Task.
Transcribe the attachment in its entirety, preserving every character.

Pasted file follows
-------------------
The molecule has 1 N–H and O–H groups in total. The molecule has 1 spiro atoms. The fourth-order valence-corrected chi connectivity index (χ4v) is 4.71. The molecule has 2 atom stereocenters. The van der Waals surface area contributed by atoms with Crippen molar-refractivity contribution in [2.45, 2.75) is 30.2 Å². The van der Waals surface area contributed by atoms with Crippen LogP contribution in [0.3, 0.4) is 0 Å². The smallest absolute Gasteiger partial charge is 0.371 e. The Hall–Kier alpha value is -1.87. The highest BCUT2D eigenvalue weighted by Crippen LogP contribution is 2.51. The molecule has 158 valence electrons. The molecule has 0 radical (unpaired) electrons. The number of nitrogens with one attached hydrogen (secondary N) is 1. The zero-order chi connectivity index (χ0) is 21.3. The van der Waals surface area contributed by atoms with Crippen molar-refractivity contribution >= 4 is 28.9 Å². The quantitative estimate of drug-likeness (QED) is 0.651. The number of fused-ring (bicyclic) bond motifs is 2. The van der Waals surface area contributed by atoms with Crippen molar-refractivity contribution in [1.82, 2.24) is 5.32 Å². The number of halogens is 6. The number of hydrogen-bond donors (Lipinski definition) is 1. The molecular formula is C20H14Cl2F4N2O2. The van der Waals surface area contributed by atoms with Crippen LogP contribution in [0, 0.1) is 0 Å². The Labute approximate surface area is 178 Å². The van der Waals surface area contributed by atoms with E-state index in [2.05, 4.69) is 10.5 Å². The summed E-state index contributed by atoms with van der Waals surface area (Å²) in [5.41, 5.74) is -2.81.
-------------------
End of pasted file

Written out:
The molecule has 1 N–H and O–H groups in total. The molecule has 1 spiro atoms. The fourth-order valence-corrected chi connectivity index (χ4v) is 4.71. The molecule has 2 atom stereocenters. The van der Waals surface area contributed by atoms with Crippen molar-refractivity contribution in [2.45, 2.75) is 30.2 Å². The van der Waals surface area contributed by atoms with Crippen LogP contribution in [0.3, 0.4) is 0 Å². The smallest absolute Gasteiger partial charge is 0.371 e. The Hall–Kier alpha value is -1.87. The highest BCUT2D eigenvalue weighted by Crippen LogP contribution is 2.51. The molecule has 158 valence electrons. The molecule has 0 radical (unpaired) electrons. The number of nitrogens with one attached hydrogen (secondary N) is 1. The zero-order chi connectivity index (χ0) is 21.3. The van der Waals surface area contributed by atoms with Crippen molar-refractivity contribution >= 4 is 28.9 Å². The quantitative estimate of drug-likeness (QED) is 0.651. The number of fused-ring (bicyclic) bond motifs is 2. The van der Waals surface area contributed by atoms with Crippen molar-refractivity contribution in [1.82, 2.24) is 5.32 Å². The number of halogens is 6. The number of hydrogen-bond donors (Lipinski definition) is 1. The molecular formula is C20H14Cl2F4N2O2. The van der Waals surface area contributed by atoms with Crippen LogP contribution in [0, 0.1) is 0 Å². The Labute approximate surface area is 178 Å². The van der Waals surface area contributed by atoms with E-state index in [2.05, 4.69) is 10.5 Å². The summed E-state index contributed by atoms with van der Waals surface area (Å²) in [5.41, 5.74) is -2.81.